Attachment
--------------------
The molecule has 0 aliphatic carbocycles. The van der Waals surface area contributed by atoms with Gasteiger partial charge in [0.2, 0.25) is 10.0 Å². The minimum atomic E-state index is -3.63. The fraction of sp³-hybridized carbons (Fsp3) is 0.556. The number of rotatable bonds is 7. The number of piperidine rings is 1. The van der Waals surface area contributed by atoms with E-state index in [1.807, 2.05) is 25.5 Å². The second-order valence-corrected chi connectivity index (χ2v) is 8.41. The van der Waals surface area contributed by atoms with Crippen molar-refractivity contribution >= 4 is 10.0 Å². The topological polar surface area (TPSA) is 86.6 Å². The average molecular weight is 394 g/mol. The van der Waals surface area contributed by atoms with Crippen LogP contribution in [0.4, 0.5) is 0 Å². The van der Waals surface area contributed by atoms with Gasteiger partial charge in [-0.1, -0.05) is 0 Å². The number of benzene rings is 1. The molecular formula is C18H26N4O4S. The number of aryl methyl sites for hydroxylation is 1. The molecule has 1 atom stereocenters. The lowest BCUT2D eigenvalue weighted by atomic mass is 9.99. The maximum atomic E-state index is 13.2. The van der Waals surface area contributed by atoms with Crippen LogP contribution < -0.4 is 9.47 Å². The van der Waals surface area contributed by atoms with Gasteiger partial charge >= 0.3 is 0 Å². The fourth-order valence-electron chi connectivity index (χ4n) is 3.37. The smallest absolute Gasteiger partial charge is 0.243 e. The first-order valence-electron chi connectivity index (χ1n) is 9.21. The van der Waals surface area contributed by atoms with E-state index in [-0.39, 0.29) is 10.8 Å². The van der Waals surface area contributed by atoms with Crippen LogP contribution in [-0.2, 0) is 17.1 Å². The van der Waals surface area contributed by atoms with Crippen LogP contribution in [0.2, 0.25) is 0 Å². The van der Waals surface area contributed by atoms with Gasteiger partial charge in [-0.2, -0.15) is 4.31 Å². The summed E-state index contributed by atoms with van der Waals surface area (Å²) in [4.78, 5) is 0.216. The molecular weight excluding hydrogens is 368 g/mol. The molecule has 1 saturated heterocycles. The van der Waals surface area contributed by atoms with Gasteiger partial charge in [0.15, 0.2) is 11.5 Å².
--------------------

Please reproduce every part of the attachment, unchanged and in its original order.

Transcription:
The molecule has 0 aliphatic carbocycles. The van der Waals surface area contributed by atoms with Gasteiger partial charge in [0.2, 0.25) is 10.0 Å². The minimum atomic E-state index is -3.63. The fraction of sp³-hybridized carbons (Fsp3) is 0.556. The number of rotatable bonds is 7. The number of piperidine rings is 1. The van der Waals surface area contributed by atoms with E-state index in [1.807, 2.05) is 25.5 Å². The second-order valence-corrected chi connectivity index (χ2v) is 8.41. The van der Waals surface area contributed by atoms with Crippen molar-refractivity contribution >= 4 is 10.0 Å². The topological polar surface area (TPSA) is 86.6 Å². The average molecular weight is 394 g/mol. The van der Waals surface area contributed by atoms with Crippen LogP contribution in [0.4, 0.5) is 0 Å². The van der Waals surface area contributed by atoms with Gasteiger partial charge in [-0.1, -0.05) is 0 Å². The number of benzene rings is 1. The molecular formula is C18H26N4O4S. The number of aryl methyl sites for hydroxylation is 1. The molecule has 1 atom stereocenters. The lowest BCUT2D eigenvalue weighted by atomic mass is 9.99. The maximum atomic E-state index is 13.2. The van der Waals surface area contributed by atoms with Crippen LogP contribution < -0.4 is 9.47 Å². The van der Waals surface area contributed by atoms with Gasteiger partial charge >= 0.3 is 0 Å². The fourth-order valence-electron chi connectivity index (χ4n) is 3.37. The smallest absolute Gasteiger partial charge is 0.243 e. The first-order valence-electron chi connectivity index (χ1n) is 9.21. The van der Waals surface area contributed by atoms with E-state index in [-0.39, 0.29) is 10.8 Å². The van der Waals surface area contributed by atoms with Crippen LogP contribution in [-0.2, 0) is 17.1 Å². The van der Waals surface area contributed by atoms with Crippen LogP contribution in [0.2, 0.25) is 0 Å². The van der Waals surface area contributed by atoms with Gasteiger partial charge in [-0.2, -0.15) is 4.31 Å². The summed E-state index contributed by atoms with van der Waals surface area (Å²) in [4.78, 5) is 0.216. The molecular weight excluding hydrogens is 368 g/mol. The molecule has 1 saturated heterocycles. The van der Waals surface area contributed by atoms with Gasteiger partial charge in [0.15, 0.2) is 11.5 Å².